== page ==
Archive for November 18, 2010

Clown meat tastes funny, and other observations on ceramics

Having launched the impressive and well-received Karen Karnes retrospective on view now at the ASU Art Museum Ceramics Research Center,  Curator of Ceramics Peter Held traveled to Santa Fe at the end of last month for the conference “CRITICAL Santa Fe: Developing Criticism in Ceramics,” at which Las Vegas-based critic Dave Hickey spoke and, as Peter put it, “stirred up the proverbial pot.” (Pun clearly intended. Those ceramics people are a clever bunch. The best Dave Hickey quote of the conference, according to Peter: “Clown meat tastes funny.”) Other speakers at the conference included Donald Kuspit, Janet Koplos and poet and critic Raphael Rubenstein.

Here’s just a taste of what Peter saw at the NCECA conference in Santa Fe:

Above:  Nathan Craven installation, Kosmeo, 6 ft. x 10 ft. x 7 in

Above:  Adrian Arleo, Apiary Twins, clay, glaze, wax encaustic, 21 1/2″ x 20″ x 15″

Above:  John Mess, Landfill No. 23, 11 x 13 x 9

Shortly after his return to Tempe, Peter turned around and headed to Chicago for SOFA (Sculpture Objects & Functional Art), and he brought back the photos below to share:

Above:  Cristina Cordova @ Ann Nathan Gallery, SOFA Chicago

Above:  Marc Sijan @ Ann Nathan Gallery, SOFA Chicago

Above: Elise Siegel @ Dubhe Carreno Gallery, Chicago

Above:  Richard Notkin’s The Last Syllable of Recorded Time, 2010, white earthenware clay, glaze, watercolor and pastel, 77″ x 51″ x 2″ @ Zolla Lieberman Gallery, Chicago

Above:  Peter Held (on the left, in sunglasses) and Jeffrey Spahn in Millenium Park, in front of Anish Kapoor’s Cloud Gate.

November 18, 2010 at 11:27 pm

Chris Todd – Open for Business

Chris Todd
Title – America’s Toughest Jukebox
Business – Sucker Punch Sally’s* 

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America’s Toughest Jukebox “takes requests.”  It plays a selection of cover songs performed by Joe Arpaio, whose identity has been fictionally re-cast from controversial sheriff to gruff lounge singer.  In this alternate existence, Mr. Arpaio is a versatile crooner whose repertoire includes a number of memorable tunes. America’s Toughest Jukebox affords customers a special opportunity to consider how things might have been if Sheriff Joe had chosen a different “calling” and to contemplate his sociopolitical impact in a poetic, casual and humorous light.  The Scopitone, a film-based juke­box popular in Europe in the 1950s and 1960s, provides inspiration for the exterior of America’s Toughest Jukebox.

*Todd’s piece was originally set to appear at the Sucker Punch Sally’s location at Mill Avenue and University Drive before they closed their doors in June of 2010. This jukebox is now available for loan to businesses in downtown Tempe, with certain guidelines.  Please contact the ASU Art Museum to make arrangements.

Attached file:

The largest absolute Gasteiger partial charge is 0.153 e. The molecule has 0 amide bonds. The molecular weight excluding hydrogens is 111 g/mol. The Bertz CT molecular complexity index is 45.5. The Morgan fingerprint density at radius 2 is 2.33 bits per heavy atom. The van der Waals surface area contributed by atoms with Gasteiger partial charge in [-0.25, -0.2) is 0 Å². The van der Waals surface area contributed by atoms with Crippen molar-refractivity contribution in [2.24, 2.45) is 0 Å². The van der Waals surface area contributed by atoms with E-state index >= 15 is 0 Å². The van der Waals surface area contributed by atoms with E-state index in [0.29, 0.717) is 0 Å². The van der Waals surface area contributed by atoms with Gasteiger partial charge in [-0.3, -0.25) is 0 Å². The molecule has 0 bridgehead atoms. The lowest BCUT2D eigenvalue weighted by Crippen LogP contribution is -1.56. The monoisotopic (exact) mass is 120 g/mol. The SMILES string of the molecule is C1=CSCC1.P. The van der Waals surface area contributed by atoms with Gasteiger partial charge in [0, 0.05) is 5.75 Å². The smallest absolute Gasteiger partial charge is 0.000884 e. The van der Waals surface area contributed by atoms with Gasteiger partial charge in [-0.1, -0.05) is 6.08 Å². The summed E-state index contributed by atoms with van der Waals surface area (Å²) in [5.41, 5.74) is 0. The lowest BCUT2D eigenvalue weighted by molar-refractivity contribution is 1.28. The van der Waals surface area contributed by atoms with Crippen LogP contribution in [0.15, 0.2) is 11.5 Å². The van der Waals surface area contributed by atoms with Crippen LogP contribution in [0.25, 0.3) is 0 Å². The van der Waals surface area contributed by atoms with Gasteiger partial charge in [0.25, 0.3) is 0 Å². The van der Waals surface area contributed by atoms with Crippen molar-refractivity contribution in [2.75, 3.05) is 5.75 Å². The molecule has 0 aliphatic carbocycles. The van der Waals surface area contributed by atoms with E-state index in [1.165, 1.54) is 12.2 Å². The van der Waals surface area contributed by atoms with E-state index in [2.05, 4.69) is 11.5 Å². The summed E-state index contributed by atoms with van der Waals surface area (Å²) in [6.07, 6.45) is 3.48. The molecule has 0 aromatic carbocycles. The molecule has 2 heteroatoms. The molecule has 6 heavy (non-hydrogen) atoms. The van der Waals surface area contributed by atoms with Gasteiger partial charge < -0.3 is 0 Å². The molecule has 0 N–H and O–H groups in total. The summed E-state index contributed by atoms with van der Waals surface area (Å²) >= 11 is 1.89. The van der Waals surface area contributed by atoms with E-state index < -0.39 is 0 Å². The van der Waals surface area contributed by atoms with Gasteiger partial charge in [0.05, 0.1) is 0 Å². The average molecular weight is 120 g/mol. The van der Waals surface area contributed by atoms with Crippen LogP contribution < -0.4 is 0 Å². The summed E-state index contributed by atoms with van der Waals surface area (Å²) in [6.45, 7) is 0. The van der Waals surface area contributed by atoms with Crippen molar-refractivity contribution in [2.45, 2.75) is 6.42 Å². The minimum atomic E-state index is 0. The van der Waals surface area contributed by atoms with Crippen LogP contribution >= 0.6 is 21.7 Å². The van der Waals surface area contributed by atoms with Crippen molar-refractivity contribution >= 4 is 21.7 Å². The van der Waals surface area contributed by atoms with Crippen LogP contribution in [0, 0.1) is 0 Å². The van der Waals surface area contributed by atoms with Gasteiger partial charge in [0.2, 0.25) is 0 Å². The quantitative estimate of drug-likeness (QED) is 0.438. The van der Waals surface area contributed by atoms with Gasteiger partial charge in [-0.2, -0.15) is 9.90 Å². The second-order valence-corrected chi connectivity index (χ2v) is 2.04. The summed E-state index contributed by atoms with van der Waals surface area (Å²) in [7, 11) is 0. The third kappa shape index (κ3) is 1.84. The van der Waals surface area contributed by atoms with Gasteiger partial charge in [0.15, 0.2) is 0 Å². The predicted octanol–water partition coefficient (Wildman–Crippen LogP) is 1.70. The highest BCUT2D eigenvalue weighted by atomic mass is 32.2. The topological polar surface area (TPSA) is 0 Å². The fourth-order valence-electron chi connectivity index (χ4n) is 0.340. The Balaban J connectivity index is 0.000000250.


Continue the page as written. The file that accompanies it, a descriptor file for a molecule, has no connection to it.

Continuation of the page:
Open for Business Artist Spotlights:
Marco Rosicelli – Buffalo Exchange
Saskia Jorda – The Shoe Mill
Peter Bugg with Ryan Peter Miller – ASU Art Museum Store
Mary Lucking – Rúla Búla
David Tinapple – Cartel Coffee Lab
Cyndi Coon –  Downtown Tempe Community, Inc. (DTC)
Jon Haddock – The Headquarters
Tania Katan – The Library Bar & Grill*
Adam Murray – Caffe Boa
Wendy Furman – BrandX Custom T-Shirts
Matthew Mosher – Fascinations
Erin V. Sotak – La Bocca
Chris Todd – Sucker Punch Sally’s*
Jen Urso – The Bicycle Cellar
Nic Wiesinger – Monti’s La Casa Vieja


Related Links:
Chris Todd’s Website
Open for Business Printable Map
Open for Business

November 18, 2010 at 7:32 pm 17 comments

Erin V. Sotak – Open for Business

Erin V. Sotak
Title – Stowage from the Eternal Optimist
Business – La Bocca

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To most individuals lemons are the symbol for all things sour, however, for the eternal optimist, the lemon is an icon of hope and promise.  In Erin Sotak’s invented mythology, it is a prize greater than gold to sailors, a secret misplaced, forgotten hope that is eternally waiting to be found.

Stowage is a component of the artist’s larger ongoing quest.  The history of the lemon and specifically the Sfusato Amalfitano, a type of lemon unique to the Amalfi coast of Italy, are used by the artist to interweave connections between La Bocca and the ASU Art Museum.

Order a glass of lemonade next time you are at La Bocca to get an edible connection to the mythology.

Related Links:
Erin V. Sotak’s Website
Open for Business Printable Map 
Open for Business

November 18, 2010 at 3:37 pm 17 comments

November 2010

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